Alesis DM10 Studio kit with 682drums mesh heads
Asus F551MAV-BING-SX1008B - Laptop

Offline Iggford

Re: New to drumming! I stink!
« Reply #11 on: November 07, 2018, 09:47:02 AM »
I must add that I'm also mostly self-taught. I feel that there is nothing more confronting than recording yourself and hearing where you mess up, but also recording a video reveals a lot (how you sit, how you hit, analyze how you execute certain fills etc). I learn a lot from that and also a lot from instructional DVD's. Can't hurt to have a couple in your collection.

For example; a tip from Todd Sucherman was to play the hihat with your foot when you're crashriding or playing the ride, but more or less so add an extra sound source. I noticed that i had difficulty keeping a straight beat with hi-hat when i tried that, but after a while it felt natural and i notice now that my timekeeping it way more solid when i do that. So especially with busy parts i keep my hihat in quarter or eight notes so that my timing is more spot on. Suggest that you incorporate that in your playing (to OP) so you'll benefit from this early on (i wish i started doing it years back haha).


I totally agree with you.  I just bought a GoPro and an extra cymbal stand.  I plan to use it during shows and even when I practice at home, just to study my technique and find places I need to improve.  I've been playing for nearly 20 years, self-taught, and I just picked up a beginner's guide a couple of months ago.  Part of it was for my younger kids, they're wanting to learn how to play, and I have no idea where to start in teaching them.  But I've found myself going over the techniques and watching the video for things that I've missed over the years.

I do exactly what you are saying with the hi-hat.  I find myself keeping a beat going with the pedal when I'm not on the hat more often than I used to.  It was definitely awkward at first trying to work both feet independently more than usual, but it's become much more natural for me also by now.  It has also helped me a little with my double-bass technique.  I was never a double-bass player, and when I bought my Strike, I decided to get a double pedal to go with it.  I used it very sparingly at first, but I find myself using it a lot more comfortably now.


--
Shawn.

Offline AlanK

Re: New to drumming! I stink!
« Reply #12 on: November 08, 2018, 10:39:05 AM »
Yup, can't agree more with you, iCe and Shawn.. I learned early on to keep time and add that chick sound with the hats when riding, or in soloing, or even in some standard rolls. Actually to the point where sometimes I have to consciously tell myself to take my damn foot off the hi-hat because it becomes so instinctive to use it all the time. But it adds that extra accent, that accompaniment.. kinda seems like a tambourine going with your snare hits. Try doing two chicks on the hats, one with your snare hit and one after, it's awkward at first but I was experimenting with trying to have the hats really stand out in my ride timing and this way you and/or your audience really picks it up.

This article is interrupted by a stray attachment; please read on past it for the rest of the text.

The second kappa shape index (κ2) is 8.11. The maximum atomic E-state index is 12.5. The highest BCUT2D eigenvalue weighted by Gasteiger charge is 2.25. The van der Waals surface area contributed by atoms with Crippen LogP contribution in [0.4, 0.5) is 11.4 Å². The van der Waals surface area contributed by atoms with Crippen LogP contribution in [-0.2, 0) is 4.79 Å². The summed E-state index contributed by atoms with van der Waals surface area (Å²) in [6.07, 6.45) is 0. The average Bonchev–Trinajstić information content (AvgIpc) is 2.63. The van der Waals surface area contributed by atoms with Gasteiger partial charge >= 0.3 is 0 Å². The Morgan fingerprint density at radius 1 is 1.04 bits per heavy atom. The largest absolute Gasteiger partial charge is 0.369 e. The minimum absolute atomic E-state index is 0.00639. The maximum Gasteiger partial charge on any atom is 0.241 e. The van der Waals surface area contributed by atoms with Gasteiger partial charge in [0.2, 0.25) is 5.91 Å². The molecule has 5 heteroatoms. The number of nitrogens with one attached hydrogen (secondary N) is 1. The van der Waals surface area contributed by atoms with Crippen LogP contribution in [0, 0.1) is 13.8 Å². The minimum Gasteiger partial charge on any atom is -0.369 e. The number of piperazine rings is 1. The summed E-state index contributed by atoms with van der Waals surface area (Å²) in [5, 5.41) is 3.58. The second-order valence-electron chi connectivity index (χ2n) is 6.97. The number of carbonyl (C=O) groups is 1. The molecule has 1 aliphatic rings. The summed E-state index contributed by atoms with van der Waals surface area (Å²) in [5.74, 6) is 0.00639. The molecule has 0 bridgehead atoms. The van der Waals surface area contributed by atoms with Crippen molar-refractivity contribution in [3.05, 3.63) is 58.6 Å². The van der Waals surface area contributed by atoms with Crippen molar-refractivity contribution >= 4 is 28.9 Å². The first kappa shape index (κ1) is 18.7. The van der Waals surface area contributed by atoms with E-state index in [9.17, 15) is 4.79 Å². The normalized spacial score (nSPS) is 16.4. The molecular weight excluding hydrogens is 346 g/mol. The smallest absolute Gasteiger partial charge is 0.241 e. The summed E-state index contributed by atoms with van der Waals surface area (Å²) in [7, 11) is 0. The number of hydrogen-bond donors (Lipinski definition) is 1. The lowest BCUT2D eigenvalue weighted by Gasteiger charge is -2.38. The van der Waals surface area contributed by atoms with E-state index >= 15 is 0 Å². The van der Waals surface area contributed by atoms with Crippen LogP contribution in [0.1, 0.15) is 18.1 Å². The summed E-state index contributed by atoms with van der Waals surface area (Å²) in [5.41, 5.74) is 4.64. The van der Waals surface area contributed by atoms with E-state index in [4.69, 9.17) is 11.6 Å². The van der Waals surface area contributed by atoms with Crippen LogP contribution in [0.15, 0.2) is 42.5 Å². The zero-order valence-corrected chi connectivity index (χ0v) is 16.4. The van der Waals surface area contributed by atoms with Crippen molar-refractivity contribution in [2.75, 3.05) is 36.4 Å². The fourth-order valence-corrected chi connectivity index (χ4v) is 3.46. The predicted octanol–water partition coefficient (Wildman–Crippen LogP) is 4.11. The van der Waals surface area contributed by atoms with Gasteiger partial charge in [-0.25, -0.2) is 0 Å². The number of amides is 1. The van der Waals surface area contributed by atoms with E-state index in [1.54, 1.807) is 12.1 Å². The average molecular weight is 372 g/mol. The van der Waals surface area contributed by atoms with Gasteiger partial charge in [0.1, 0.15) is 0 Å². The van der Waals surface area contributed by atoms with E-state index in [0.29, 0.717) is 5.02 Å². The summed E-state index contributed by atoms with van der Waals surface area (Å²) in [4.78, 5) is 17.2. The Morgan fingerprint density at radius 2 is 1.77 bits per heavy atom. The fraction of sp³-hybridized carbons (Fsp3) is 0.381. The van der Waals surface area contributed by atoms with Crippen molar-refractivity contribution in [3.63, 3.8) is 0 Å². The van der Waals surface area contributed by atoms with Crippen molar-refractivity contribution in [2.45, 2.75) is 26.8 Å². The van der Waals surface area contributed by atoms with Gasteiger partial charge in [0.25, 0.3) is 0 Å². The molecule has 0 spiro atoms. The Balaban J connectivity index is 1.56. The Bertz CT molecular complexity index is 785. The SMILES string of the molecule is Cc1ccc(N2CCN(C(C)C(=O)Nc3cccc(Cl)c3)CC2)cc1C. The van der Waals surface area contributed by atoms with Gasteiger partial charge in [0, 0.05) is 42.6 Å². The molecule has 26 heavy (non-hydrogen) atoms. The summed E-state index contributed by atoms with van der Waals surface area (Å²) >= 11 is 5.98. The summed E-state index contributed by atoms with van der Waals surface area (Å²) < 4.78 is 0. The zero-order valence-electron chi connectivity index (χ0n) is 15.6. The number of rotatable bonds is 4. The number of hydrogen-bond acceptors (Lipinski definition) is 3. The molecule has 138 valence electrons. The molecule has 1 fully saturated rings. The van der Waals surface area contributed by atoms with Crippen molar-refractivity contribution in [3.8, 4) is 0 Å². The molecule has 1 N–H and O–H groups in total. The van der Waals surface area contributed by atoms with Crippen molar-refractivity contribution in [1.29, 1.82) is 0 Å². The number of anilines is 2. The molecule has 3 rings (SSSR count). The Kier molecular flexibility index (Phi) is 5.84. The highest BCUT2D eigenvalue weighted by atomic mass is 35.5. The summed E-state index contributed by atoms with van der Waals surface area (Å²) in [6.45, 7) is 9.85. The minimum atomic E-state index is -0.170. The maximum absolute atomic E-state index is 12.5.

Then it gets fun and interesting to vary things if you can spend 10 or 20 minutes practicing on the ride patterns.. you can add hi-hat chicks softly, or stomp it, or try barking it or splashing it... it's super hard at times to do with electronic but if you go at it for a long time in one sitting you can really find some amazing nuances. Also, many of us have been compaining in here about the Alesis hi-hat functionality (with good reason).. I've got the Pro X setup, with the shitty loud top cymbal and the not so perfect open increments. But over the last couple years I've really dug into why I've had difficulties and by spending say an hour straight on testing out my style in practices here and there, I've started to come to some conclusions that part of the problem is adjusting our method in coming from acoustic (which is way more forgiving) to ekits.. if I want to play partly opened rocking out, I find that with every hit it gives a slightly more closed sound and I really had to focus on making sure that when I'd land the stick on the edge of the hat that I'd concentrate on not letting my foot drop the slightest, it's almost automatic it seems.. like blinking if you tap your face.. as well, I often make the mistake of resting my left forearm on my leg in between snare hits, or it comes down and hits my thigh, which adds pressure on the hi-hat foot. So when I'd really try to change these habits, my partly open hi-hats came through much better. And of course, there's just the demanding need to really pivot your left heel well at the base of the pedal and maintain the same height of your upper foot. And that's not easy on electric.

I feel like there's a trade off.. we want our hi-hat to be super sensitive, allow multiple voicings depending on the spring/where the mechanism senses the height of the top hat, but then it picks up such slight movements in your foot or leg. On an acoustic hat setup you can have your foot resting on the pedal and if it moves a bit it's still harder for the ear to pick up the differences in open/closed widths but the module I'm sure brings out those. So I'm working on it constantly and have had some decent results but it takes hours of practice and its still not perfect. I know other brands do better jobs, that's for sure, but I'm just saying that at times it's ourselves and how we place our feet.. to get a good bark I often have to bring my foot up higher on the pedal so that none of it's on the heel rest.. but to get some fine tuned openeness, it's too shakey to have your foot up high so I bring it back farther down. Then, of course, I get on the acoustic set and I have to retrain myself, lol.. there's that slight difference in when you can begin to open the hats to bark it that is just off enough between electric and acoustic that makes it hard to switch from one to the other!